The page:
1. Largest losses of ammonia occur when urea is surface applied to wet or damp soil surface followed by a period of drying. Up to 22% of applied urea-N can be lost in 1 week. Even if the soil temperatures are cold (e.g. 26-35 °F) growers should avoid applying urea under these conditions!  These conditions occurred in 4 trials which had ammonia-N losses >30% of the application rate.
  2. The 2 applications onto snow had 20-25% cumulative loss.
  3. Applying urea to a dry soil surface is best, but the size of the first precipitation event is critical to defining whether ammonia losses will be small or moderate. At least 0.5” rainfall in a single event is needed to move urea into the soil deep enough to prevent volatilization. Light scattered rain is often not sufficient moisture; it may increase rather than prevent volatilization losses.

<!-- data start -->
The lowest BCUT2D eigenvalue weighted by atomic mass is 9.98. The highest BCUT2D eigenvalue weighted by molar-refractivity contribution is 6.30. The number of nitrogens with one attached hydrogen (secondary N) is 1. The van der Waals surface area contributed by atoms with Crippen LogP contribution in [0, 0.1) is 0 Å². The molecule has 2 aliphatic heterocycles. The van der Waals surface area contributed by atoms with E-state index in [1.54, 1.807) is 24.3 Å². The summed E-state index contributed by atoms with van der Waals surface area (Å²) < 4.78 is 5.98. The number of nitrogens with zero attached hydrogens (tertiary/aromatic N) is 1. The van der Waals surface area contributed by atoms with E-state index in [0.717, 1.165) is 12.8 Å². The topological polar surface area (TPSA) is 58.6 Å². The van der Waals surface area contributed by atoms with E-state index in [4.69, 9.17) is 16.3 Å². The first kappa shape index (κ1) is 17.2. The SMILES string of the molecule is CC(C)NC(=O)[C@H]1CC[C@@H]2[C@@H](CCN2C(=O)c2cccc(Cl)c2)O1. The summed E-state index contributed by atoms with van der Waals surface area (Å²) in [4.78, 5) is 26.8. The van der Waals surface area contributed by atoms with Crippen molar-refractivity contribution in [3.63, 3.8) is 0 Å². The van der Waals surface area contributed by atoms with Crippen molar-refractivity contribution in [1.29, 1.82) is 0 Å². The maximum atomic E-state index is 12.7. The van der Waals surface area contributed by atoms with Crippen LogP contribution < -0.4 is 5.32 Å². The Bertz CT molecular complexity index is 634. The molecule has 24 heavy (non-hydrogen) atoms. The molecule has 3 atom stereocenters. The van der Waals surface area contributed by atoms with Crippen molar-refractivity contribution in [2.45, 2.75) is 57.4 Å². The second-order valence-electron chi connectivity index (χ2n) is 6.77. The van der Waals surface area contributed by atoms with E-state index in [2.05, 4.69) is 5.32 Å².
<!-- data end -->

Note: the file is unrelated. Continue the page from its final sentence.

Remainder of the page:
4. Large loss of fertilizer N (e.g. > 30% of applied N rate) can probably be avoided, but losses of 8-15% appear to be quite common in northern Montana. Mid-row or subsurface banding (at least 2" deep) are the best placement methods to minimize losses.
  5. Agrotain® added to urea always reduced losses. It provided two weeks of volatilization protection in acidic soils, but its longevity was considerably greater in calcareous soils (up to eight weeks total).
  6. Seeding after broadcasting urea did not provide sufficient incorporation to mitigate volatilization losses.